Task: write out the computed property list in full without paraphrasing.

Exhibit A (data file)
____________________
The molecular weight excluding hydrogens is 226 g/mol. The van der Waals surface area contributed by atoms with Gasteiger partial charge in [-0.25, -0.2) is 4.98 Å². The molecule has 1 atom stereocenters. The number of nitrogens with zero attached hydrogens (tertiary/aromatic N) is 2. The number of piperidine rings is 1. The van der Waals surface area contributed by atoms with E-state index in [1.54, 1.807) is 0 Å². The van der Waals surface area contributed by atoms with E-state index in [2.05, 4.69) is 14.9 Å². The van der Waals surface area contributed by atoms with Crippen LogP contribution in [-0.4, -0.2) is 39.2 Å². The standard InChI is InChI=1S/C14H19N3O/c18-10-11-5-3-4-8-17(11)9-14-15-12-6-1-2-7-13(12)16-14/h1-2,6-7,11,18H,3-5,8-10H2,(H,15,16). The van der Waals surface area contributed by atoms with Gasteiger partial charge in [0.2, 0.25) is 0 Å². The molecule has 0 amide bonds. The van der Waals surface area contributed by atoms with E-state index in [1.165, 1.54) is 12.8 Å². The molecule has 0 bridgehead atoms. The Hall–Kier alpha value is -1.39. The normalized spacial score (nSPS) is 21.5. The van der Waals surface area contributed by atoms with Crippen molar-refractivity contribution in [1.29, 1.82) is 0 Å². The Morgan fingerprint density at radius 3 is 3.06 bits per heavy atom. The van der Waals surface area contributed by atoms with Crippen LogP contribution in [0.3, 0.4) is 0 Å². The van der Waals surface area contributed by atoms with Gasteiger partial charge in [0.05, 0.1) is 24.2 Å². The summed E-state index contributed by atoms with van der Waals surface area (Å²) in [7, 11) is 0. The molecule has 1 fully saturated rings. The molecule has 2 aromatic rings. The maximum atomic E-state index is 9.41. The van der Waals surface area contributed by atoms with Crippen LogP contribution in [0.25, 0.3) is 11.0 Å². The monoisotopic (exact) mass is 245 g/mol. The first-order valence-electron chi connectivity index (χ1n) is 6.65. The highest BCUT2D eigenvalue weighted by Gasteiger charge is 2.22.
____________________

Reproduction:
The molecular weight excluding hydrogens is 226 g/mol. The van der Waals surface area contributed by atoms with Gasteiger partial charge in [-0.25, -0.2) is 4.98 Å². The molecule has 1 atom stereocenters. The number of nitrogens with zero attached hydrogens (tertiary/aromatic N) is 2. The number of piperidine rings is 1. The van der Waals surface area contributed by atoms with E-state index in [1.54, 1.807) is 0 Å². The van der Waals surface area contributed by atoms with E-state index in [2.05, 4.69) is 14.9 Å². The van der Waals surface area contributed by atoms with Crippen LogP contribution in [-0.4, -0.2) is 39.2 Å². The standard InChI is InChI=1S/C14H19N3O/c18-10-11-5-3-4-8-17(11)9-14-15-12-6-1-2-7-13(12)16-14/h1-2,6-7,11,18H,3-5,8-10H2,(H,15,16). The van der Waals surface area contributed by atoms with Gasteiger partial charge in [0.2, 0.25) is 0 Å². The molecule has 0 amide bonds. The van der Waals surface area contributed by atoms with E-state index in [1.165, 1.54) is 12.8 Å². The molecule has 0 bridgehead atoms. The Hall–Kier alpha value is -1.39. The normalized spacial score (nSPS) is 21.5. The van der Waals surface area contributed by atoms with Crippen molar-refractivity contribution in [1.29, 1.82) is 0 Å². The Morgan fingerprint density at radius 3 is 3.06 bits per heavy atom. The van der Waals surface area contributed by atoms with Crippen LogP contribution in [0.3, 0.4) is 0 Å². The van der Waals surface area contributed by atoms with Gasteiger partial charge in [0.05, 0.1) is 24.2 Å². The summed E-state index contributed by atoms with van der Waals surface area (Å²) in [7, 11) is 0. The molecule has 1 fully saturated rings. The molecule has 2 aromatic rings. The maximum atomic E-state index is 9.41. The van der Waals surface area contributed by atoms with Crippen LogP contribution in [0.25, 0.3) is 11.0 Å². The monoisotopic (exact) mass is 245 g/mol. The first-order valence-electron chi connectivity index (χ1n) is 6.65. The highest BCUT2D eigenvalue weighted by Gasteiger charge is 2.22.